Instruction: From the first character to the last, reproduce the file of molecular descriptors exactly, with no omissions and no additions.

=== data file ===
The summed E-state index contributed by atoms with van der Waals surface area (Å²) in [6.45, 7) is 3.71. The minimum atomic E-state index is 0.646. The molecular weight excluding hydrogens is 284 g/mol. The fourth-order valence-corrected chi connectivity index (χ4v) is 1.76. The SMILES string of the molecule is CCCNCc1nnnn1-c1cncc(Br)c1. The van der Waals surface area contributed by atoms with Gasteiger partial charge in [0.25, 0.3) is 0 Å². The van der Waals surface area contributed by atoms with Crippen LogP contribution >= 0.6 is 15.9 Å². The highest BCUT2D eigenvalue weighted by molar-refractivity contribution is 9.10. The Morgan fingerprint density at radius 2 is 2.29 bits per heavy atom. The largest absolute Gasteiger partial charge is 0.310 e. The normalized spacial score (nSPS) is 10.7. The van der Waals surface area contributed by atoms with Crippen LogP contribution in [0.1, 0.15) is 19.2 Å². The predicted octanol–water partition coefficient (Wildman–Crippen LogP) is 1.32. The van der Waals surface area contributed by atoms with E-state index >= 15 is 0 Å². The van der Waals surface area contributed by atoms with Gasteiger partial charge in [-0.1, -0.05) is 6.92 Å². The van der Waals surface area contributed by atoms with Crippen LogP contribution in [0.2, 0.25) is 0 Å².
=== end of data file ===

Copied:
The summed E-state index contributed by atoms with van der Waals surface area (Å²) in [6.45, 7) is 3.71. The minimum atomic E-state index is 0.646. The molecular weight excluding hydrogens is 284 g/mol. The fourth-order valence-corrected chi connectivity index (χ4v) is 1.76. The SMILES string of the molecule is CCCNCc1nnnn1-c1cncc(Br)c1. The van der Waals surface area contributed by atoms with Gasteiger partial charge in [0.25, 0.3) is 0 Å². The van der Waals surface area contributed by atoms with Crippen LogP contribution >= 0.6 is 15.9 Å². The highest BCUT2D eigenvalue weighted by molar-refractivity contribution is 9.10. The Morgan fingerprint density at radius 2 is 2.29 bits per heavy atom. The largest absolute Gasteiger partial charge is 0.310 e. The normalized spacial score (nSPS) is 10.7. The van der Waals surface area contributed by atoms with Crippen LogP contribution in [0.1, 0.15) is 19.2 Å². The predicted octanol–water partition coefficient (Wildman–Crippen LogP) is 1.32. The van der Waals surface area contributed by atoms with E-state index >= 15 is 0 Å². The van der Waals surface area contributed by atoms with Gasteiger partial charge in [-0.1, -0.05) is 6.92 Å². The van der Waals surface area contributed by atoms with Crippen LogP contribution in [0.2, 0.25) is 0 Å².